1. Determine the cost of the goods involved. Fabric is averaging $12 a yard, and even if you bought the fabric years ago, it will still cost you $12 (plus sales tax) a yard to replenish what you used. Same goes for if it came out of your scraps. You still bought the original yardage that the scraps came from… they didn’t give you a 25% discount assuming that a quarter of it would head to your scrap basket! If you got it on sale, wonderful! The savings are for YOU. You hunted it down. And it’s probably the only “freebie” your going get out of this process so take it and run.
2. If you don’t want to count out the yardage of all the little pieces, instead calculate the total area of the quilt top (let’s say it’s 48″ x 60 for a generous lap quilt), and then multiply it by 3 for a simple quilt, and 4 or more for a more complex one – then divide it by 1440, the area of a yard of 40″ fabric. Why these numbers? The fabric it takes to make the top of a simple quilt is about double the surface area because of all the fabric lurking in the seam allowances – and don’t forget the binding! The other “one” is the backing. And use 5 if you paper pieced most of it (because there are way more seams and you have to cut bigger for paper piecing). So for this simple lap quit: 48 x 60 = 2880, 2880 x 3 = 8640, and 8640 / 1440 = 6. So 6 yards at $12 a yard is $72 for materials.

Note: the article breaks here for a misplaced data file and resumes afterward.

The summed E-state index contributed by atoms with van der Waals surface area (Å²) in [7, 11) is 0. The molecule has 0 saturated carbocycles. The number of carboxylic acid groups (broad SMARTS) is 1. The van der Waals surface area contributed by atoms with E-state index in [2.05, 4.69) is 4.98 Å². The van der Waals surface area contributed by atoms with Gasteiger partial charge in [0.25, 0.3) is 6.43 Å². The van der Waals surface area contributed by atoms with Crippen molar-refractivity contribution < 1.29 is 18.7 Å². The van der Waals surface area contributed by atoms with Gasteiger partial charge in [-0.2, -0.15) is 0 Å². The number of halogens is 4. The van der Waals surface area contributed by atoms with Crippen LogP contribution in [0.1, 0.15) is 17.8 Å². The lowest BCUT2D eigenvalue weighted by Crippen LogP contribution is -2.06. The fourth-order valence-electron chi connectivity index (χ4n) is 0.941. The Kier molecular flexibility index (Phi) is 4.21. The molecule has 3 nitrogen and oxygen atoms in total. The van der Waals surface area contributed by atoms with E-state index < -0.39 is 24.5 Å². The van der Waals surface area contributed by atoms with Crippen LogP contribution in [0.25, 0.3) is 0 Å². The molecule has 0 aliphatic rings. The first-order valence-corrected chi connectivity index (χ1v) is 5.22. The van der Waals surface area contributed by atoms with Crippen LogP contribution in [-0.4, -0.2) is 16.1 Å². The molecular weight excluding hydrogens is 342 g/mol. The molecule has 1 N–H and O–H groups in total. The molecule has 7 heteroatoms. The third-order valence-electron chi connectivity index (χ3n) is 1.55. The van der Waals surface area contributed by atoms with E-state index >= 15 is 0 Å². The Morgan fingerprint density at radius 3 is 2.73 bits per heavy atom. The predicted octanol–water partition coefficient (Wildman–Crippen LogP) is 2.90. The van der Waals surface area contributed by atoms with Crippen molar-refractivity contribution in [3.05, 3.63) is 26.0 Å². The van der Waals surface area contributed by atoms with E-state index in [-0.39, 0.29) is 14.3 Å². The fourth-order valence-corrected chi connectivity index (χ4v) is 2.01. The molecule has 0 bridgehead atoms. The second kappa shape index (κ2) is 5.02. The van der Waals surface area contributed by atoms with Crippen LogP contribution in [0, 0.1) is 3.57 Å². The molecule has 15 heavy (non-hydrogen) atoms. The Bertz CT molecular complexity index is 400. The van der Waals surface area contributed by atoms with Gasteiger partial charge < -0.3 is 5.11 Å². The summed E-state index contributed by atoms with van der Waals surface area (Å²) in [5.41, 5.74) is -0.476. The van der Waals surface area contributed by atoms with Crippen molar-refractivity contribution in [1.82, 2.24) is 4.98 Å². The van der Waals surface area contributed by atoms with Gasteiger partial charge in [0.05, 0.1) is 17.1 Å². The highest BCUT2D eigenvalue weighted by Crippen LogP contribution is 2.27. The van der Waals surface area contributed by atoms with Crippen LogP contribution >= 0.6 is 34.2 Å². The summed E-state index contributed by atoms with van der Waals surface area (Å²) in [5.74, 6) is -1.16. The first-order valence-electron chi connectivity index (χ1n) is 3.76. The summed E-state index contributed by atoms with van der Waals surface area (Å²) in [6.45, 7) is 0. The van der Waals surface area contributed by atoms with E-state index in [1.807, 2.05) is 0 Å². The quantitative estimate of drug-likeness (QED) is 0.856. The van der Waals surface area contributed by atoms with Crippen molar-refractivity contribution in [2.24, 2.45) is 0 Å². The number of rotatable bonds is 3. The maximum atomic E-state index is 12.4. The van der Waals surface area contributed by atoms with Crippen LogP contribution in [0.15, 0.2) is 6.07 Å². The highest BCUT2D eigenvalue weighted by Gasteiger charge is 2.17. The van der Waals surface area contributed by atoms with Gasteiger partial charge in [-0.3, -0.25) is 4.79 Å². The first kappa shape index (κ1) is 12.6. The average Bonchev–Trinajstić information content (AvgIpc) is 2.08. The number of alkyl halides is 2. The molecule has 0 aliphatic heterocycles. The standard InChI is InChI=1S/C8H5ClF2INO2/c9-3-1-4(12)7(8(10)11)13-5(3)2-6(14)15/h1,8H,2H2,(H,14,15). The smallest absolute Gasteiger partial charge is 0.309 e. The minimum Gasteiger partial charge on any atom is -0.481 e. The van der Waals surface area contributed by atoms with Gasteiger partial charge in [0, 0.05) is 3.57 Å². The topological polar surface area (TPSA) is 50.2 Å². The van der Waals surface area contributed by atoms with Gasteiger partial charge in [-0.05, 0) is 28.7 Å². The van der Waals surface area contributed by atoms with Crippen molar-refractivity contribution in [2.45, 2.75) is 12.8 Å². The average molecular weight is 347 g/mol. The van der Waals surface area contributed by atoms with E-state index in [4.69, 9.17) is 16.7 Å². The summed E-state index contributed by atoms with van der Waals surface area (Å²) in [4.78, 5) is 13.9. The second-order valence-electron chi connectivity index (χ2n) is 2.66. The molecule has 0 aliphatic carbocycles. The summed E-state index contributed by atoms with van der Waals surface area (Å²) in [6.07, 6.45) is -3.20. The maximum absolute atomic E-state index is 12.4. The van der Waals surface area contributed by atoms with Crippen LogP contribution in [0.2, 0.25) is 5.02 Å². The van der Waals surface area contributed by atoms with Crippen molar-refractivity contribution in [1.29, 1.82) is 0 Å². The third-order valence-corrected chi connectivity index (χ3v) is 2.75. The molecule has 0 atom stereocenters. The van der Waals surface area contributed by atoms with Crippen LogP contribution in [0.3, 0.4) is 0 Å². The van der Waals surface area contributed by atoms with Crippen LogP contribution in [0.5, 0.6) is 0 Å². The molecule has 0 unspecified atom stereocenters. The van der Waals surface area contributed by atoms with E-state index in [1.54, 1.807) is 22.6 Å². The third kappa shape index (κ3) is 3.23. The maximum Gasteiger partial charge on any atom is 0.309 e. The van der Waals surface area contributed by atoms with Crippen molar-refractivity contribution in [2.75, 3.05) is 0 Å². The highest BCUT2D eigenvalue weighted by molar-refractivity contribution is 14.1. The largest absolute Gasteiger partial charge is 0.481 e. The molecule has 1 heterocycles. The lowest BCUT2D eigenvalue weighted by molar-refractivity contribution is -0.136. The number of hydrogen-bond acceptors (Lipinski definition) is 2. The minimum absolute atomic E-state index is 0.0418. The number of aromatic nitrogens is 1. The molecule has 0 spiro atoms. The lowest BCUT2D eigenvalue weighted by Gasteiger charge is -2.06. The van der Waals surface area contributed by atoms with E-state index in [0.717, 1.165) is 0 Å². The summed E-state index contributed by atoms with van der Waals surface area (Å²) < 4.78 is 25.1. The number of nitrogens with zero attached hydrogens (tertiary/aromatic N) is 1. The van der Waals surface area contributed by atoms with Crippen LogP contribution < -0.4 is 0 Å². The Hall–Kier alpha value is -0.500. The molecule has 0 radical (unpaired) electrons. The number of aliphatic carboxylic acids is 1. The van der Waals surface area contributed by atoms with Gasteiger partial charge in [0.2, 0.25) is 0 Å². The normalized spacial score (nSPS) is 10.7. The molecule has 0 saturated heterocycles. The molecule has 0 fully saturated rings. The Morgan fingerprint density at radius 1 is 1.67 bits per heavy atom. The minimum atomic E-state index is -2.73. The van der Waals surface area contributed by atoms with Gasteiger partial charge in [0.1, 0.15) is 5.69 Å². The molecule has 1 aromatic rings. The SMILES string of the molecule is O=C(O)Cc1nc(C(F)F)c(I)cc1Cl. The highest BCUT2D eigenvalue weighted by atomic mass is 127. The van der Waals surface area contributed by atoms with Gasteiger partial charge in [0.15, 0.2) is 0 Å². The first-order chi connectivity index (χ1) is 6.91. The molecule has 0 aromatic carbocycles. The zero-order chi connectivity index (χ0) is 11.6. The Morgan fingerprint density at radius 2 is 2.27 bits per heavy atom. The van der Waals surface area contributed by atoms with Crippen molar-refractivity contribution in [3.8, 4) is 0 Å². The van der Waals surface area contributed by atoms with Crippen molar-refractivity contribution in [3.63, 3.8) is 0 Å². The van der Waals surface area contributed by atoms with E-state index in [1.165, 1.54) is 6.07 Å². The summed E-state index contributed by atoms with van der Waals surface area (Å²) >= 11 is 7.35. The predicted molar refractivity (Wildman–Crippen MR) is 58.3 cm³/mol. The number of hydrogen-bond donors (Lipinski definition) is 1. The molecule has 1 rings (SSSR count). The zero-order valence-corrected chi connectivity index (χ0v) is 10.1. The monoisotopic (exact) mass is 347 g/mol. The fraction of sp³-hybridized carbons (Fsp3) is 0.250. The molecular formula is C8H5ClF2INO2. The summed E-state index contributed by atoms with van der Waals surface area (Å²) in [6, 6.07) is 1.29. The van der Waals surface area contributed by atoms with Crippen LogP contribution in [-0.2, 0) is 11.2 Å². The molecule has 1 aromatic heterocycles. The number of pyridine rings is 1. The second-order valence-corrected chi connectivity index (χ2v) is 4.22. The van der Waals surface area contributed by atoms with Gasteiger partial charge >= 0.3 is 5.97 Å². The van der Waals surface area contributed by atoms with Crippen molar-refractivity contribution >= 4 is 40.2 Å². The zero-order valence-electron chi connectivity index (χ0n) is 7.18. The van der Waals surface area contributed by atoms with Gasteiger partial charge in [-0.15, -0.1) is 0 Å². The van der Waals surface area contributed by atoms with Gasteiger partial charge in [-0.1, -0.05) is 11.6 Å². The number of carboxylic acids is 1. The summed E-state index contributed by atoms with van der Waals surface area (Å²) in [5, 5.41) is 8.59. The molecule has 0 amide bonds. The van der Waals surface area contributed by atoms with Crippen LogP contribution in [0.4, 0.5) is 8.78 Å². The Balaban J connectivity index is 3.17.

3. Do you wash and iron your fabric before you use it? Add 25% for the time and water and electricity and wear and tear on your (probably expensive) iron and your Netflix subscription for the movies you watch while you iron. Ladies… it’s 2012 and in 2012 we do not iron for free.